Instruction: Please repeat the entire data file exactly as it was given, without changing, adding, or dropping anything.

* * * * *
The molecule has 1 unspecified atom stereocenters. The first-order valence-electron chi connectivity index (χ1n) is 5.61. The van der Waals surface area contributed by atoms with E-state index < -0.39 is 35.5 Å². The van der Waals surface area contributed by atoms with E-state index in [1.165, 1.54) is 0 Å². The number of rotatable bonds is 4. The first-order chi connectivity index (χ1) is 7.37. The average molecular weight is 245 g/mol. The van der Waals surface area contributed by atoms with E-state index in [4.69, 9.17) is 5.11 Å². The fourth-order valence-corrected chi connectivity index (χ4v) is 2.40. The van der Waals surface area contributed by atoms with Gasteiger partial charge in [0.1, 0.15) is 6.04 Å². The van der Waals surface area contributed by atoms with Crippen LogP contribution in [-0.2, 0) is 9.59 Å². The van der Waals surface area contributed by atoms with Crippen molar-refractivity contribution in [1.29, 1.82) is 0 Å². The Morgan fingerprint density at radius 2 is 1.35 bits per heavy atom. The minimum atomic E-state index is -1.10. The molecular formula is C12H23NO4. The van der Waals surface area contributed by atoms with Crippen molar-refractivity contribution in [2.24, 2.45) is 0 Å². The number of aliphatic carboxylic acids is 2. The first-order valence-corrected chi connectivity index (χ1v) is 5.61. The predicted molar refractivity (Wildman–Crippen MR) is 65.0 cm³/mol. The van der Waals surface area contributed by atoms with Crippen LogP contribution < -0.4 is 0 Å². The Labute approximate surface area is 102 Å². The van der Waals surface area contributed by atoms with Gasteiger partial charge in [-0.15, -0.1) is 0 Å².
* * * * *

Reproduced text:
The molecule has 1 unspecified atom stereocenters. The first-order valence-electron chi connectivity index (χ1n) is 5.61. The van der Waals surface area contributed by atoms with E-state index < -0.39 is 35.5 Å². The van der Waals surface area contributed by atoms with E-state index in [1.165, 1.54) is 0 Å². The number of rotatable bonds is 4. The first-order chi connectivity index (χ1) is 7.37. The average molecular weight is 245 g/mol. The van der Waals surface area contributed by atoms with E-state index in [4.69, 9.17) is 5.11 Å². The fourth-order valence-corrected chi connectivity index (χ4v) is 2.40. The van der Waals surface area contributed by atoms with Gasteiger partial charge in [0.1, 0.15) is 6.04 Å². The van der Waals surface area contributed by atoms with Crippen LogP contribution in [-0.2, 0) is 9.59 Å². The van der Waals surface area contributed by atoms with Crippen molar-refractivity contribution in [1.29, 1.82) is 0 Å². The Morgan fingerprint density at radius 2 is 1.35 bits per heavy atom. The minimum atomic E-state index is -1.10. The molecular formula is C12H23NO4. The van der Waals surface area contributed by atoms with Crippen molar-refractivity contribution in [2.24, 2.45) is 0 Å². The number of aliphatic carboxylic acids is 2. The first-order valence-corrected chi connectivity index (χ1v) is 5.61. The predicted molar refractivity (Wildman–Crippen MR) is 65.0 cm³/mol. The van der Waals surface area contributed by atoms with Crippen LogP contribution < -0.4 is 0 Å². The Labute approximate surface area is 102 Å². The van der Waals surface area contributed by atoms with Gasteiger partial charge in [-0.15, -0.1) is 0 Å².